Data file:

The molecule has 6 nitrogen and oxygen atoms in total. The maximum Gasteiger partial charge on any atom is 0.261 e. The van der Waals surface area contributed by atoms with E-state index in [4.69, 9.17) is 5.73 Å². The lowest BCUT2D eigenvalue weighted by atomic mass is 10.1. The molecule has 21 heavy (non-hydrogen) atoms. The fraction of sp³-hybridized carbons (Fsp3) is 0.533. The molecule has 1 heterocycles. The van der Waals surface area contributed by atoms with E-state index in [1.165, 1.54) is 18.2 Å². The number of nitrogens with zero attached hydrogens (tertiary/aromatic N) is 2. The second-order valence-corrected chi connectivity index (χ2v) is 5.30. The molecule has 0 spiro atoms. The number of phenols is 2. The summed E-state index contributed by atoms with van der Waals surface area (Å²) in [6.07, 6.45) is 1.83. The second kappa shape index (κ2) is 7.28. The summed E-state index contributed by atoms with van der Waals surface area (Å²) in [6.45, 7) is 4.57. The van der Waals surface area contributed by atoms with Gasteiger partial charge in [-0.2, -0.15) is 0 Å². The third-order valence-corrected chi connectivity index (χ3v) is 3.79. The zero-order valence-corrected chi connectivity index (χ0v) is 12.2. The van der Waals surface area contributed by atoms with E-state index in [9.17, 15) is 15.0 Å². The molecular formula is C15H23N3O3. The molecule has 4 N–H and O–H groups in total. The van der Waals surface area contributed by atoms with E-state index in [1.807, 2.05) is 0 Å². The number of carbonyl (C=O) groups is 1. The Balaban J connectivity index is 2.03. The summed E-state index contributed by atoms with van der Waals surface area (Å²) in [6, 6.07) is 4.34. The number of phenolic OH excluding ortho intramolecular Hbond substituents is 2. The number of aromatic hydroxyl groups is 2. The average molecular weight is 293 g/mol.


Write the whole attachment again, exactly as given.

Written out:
The molecule has 6 nitrogen and oxygen atoms in total. The maximum Gasteiger partial charge on any atom is 0.261 e. The van der Waals surface area contributed by atoms with E-state index in [4.69, 9.17) is 5.73 Å². The lowest BCUT2D eigenvalue weighted by atomic mass is 10.1. The molecule has 21 heavy (non-hydrogen) atoms. The fraction of sp³-hybridized carbons (Fsp3) is 0.533. The molecule has 1 heterocycles. The van der Waals surface area contributed by atoms with E-state index in [1.165, 1.54) is 18.2 Å². The number of nitrogens with zero attached hydrogens (tertiary/aromatic N) is 2. The second-order valence-corrected chi connectivity index (χ2v) is 5.30. The molecule has 0 spiro atoms. The number of phenols is 2. The summed E-state index contributed by atoms with van der Waals surface area (Å²) in [6.07, 6.45) is 1.83. The second kappa shape index (κ2) is 7.28. The summed E-state index contributed by atoms with van der Waals surface area (Å²) in [6.45, 7) is 4.57. The van der Waals surface area contributed by atoms with Gasteiger partial charge in [-0.2, -0.15) is 0 Å². The third-order valence-corrected chi connectivity index (χ3v) is 3.79. The zero-order valence-corrected chi connectivity index (χ0v) is 12.2. The van der Waals surface area contributed by atoms with E-state index in [9.17, 15) is 15.0 Å². The molecular formula is C15H23N3O3. The molecule has 4 N–H and O–H groups in total. The van der Waals surface area contributed by atoms with E-state index in [1.807, 2.05) is 0 Å². The number of carbonyl (C=O) groups is 1. The Balaban J connectivity index is 2.03. The summed E-state index contributed by atoms with van der Waals surface area (Å²) in [6, 6.07) is 4.34. The number of phenolic OH excluding ortho intramolecular Hbond substituents is 2. The number of aromatic hydroxyl groups is 2. The average molecular weight is 293 g/mol.